Historical background

The history of St Petersburg on the Neva banks begins approximately from the VIII century, when around 750 years in the lower Volkhov river was founded the settlement of Ladoga (now Staraya Ladoga). Quite quickly, it became a major, if not the largest, trade point in this region, since it was on the most important trade routes: Baltic-Volga and Baltic-Black Sea. They along the Volga and the Dnieper led to the Arab Caliphate and Byzantium. It was in Ladoga, according to the chronicle, the first Russian princes Rurik and Oleg. In 1617, in accordance with the Stolbov Treaty, which put an end to the war unleashed by the Swedes during the interregnum in Russia, the so-called “Time of Troubles”, the Neva banks lands and access to the Baltic were secured for Sweden. At the end of the 17th century, with the exception of the Arkhangelsk Port, Russia had no access to the European seas. Without this, the country could not successfully trade and develop economically. The Black Sea and the Sea of Azov were in the hands of the Turks, the Baltic coast belonged to Sweden, and, consequently, the resolution of the problem of maritime boundaries could only occur through war with Russia’s well-armed and strong neighbors. Peter I believed that Russia needs access to the sea, and this influenced the direction of Russia’s foreign policy at the turn of the 17th and 18th cent. In 1703 the fortress named Saint Petersburg was found in order to defense the newly conquered lands in the course of war with Swedes. And what is St Petersburg? St Petersburg became the whole city developed around the fortress in 18th century, named after the saint patron of Peter the Great apostle Peter. After the end of the Northern War in 1721, Peter I assumed the title of emperor and  the lengthy process of the formation of the Russian Empire was formally completed. Petersburg became the largest center of foreign trade of Russia. By the end of the Petrine era, half of the volume of Russian exports to Western Europe was exported from here. According to the will of Peter I, St. Petersburg was to become a European city. Since the time of Peter I, European experts – architects, sculptors, artists – have been invited to Russia. Despite the fact that the place chosen for the city was in the north – St. Petersburg lies on the same latitude as Greenland, Alaska and Chukotka – Peter I developed a grandiose construction here. At the time of the development of the city, swampy, impassable swamps occupied large areas. In Peterburg, such a large amount of work was carried out to soil the soils, to strengthen the river banks and drain the building, which the world town-planning practice of that and our time did not know. The forest was brought from the shores of Ladoga Lake and from Novgorod. In order to have a stone for building, Peter introduced a special tax: every resident of the country who came to Petersburg with goods or groceries had to bring with him a certain number of stones. Peter I also imposed a ban on the construction of stone houses first in Moscow, and then in the whole empire. As a result, unemployed bricklayers from all over the country flocked to St. Petersburg. Soon drainage canals were dug, piles were blocked, streets, houses, churches, hospitals and government agencies appeared. Petersburg has been regarded as the capital since 1712, when the Tsar’s court moved from Moscow to the banks of the Neva. Moscow became again the capital in 1918.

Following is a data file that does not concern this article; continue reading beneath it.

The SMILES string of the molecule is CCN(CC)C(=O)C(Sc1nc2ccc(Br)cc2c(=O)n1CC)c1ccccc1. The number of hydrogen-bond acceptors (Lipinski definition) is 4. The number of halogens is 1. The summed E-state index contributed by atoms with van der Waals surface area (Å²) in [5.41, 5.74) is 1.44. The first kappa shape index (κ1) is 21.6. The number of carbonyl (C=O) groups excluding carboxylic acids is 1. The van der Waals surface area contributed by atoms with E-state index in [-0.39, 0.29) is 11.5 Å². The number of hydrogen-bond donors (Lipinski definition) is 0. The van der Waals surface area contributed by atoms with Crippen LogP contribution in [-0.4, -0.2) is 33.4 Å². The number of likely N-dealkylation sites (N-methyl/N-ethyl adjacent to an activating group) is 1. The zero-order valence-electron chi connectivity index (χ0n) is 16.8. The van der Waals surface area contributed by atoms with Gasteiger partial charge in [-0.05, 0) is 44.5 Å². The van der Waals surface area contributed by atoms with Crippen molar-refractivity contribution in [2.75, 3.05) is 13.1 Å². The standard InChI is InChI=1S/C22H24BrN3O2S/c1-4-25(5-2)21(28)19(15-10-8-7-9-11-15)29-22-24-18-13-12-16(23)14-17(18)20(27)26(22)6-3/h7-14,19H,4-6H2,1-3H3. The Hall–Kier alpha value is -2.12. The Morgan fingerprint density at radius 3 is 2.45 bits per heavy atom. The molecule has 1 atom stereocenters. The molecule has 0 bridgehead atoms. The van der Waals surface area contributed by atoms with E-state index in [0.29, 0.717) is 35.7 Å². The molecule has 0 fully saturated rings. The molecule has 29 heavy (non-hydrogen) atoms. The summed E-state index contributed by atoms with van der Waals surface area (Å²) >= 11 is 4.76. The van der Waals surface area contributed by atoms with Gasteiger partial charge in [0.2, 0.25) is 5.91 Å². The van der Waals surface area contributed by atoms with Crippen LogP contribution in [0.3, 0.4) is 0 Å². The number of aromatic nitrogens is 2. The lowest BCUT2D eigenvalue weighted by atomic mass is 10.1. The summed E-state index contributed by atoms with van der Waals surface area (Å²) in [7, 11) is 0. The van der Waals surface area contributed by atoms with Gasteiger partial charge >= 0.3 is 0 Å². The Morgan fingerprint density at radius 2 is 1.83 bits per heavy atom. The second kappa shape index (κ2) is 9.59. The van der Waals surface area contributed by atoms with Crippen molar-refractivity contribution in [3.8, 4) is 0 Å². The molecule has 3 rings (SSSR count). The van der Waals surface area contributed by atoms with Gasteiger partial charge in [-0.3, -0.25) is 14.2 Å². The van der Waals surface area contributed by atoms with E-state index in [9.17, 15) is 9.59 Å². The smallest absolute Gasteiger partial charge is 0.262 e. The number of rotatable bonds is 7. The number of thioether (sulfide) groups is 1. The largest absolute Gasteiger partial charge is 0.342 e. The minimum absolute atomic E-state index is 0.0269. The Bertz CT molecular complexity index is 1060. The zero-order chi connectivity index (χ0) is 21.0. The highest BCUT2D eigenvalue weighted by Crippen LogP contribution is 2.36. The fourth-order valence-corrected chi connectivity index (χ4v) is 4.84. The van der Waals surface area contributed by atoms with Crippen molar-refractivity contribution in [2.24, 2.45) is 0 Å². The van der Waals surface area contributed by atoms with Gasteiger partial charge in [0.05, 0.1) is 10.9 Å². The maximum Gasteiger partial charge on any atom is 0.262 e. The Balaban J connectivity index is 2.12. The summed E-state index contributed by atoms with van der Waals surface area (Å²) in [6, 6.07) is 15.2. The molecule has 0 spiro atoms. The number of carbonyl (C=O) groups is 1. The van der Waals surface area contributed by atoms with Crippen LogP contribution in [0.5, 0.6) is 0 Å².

Saint Petersburg, Petrograd and Leningrad are all names of the same city. The First World War greatly influenced the fate of St. Petersburg. In August 1914, in the wake of anti-German sentiment historical German-like name by the decree of Nicholas II, was changed onto Petrograd which is translated as the city of Peter. In 1924 already Soviet Petrograd became Leningrad after the death of Bolsheviks leader V. Lenin. Leningrad name change occurred in 1991 just before the Soviet Union collapse with accordance of citizens vote poll and the city again received the name St Petersburg.

Petersburg is the cradle of three Russian revolutions. The Russian Revolution of 1905 or the First Russian Revolution was the name of events that occurred between January 1905 and June 1907. The impetus for the start of mass demonstrations under political slogans was the “Bloody Sleeplessness” – the execution by the imperial troops in St. Petersburg of a peaceful demonstration of workers led by the priest Georgy Gapon on January 9 (22), 1905. The outcome of the speeches was the Manifesto of October 17, 1905, which granted civil liberties on the basis of inviolability of the person, freedom of conscience, speech, meetings and unions. There was the Parliament was established, consisting of the State Council and the State Duma. The February 1917 bourgeois democratic revolution was a massive anti-government campaign by the Petrograd workers and soldiers of the Petrograd garrison, which led to the overthrow of the Russian autocracy and the creation of a Provisional Government that concentrated all legislative and executive power in Russia in its hands. The revolutionary events covered the period of late February-early March 1917 (according to the Julian calendar that was in effect at that time in Russia). The immediate result of the February revolution was the abdication of the throne of Nicholas II on March 2 (15), 1917, the termination of the Romanov dynasty and the formation of the Provisional Government under the chairmanship of Prince George Lvov. The October Revolution (the full official name in the USSR is the Great October Socialist Revolution). The Provisional Government was overthrown during the armed uprising on October 25-26 (November 7-8 according to a new style), the main organizers of which were V. I. Lenin, L. D. Trotsky, I. M. Sverdlov and others.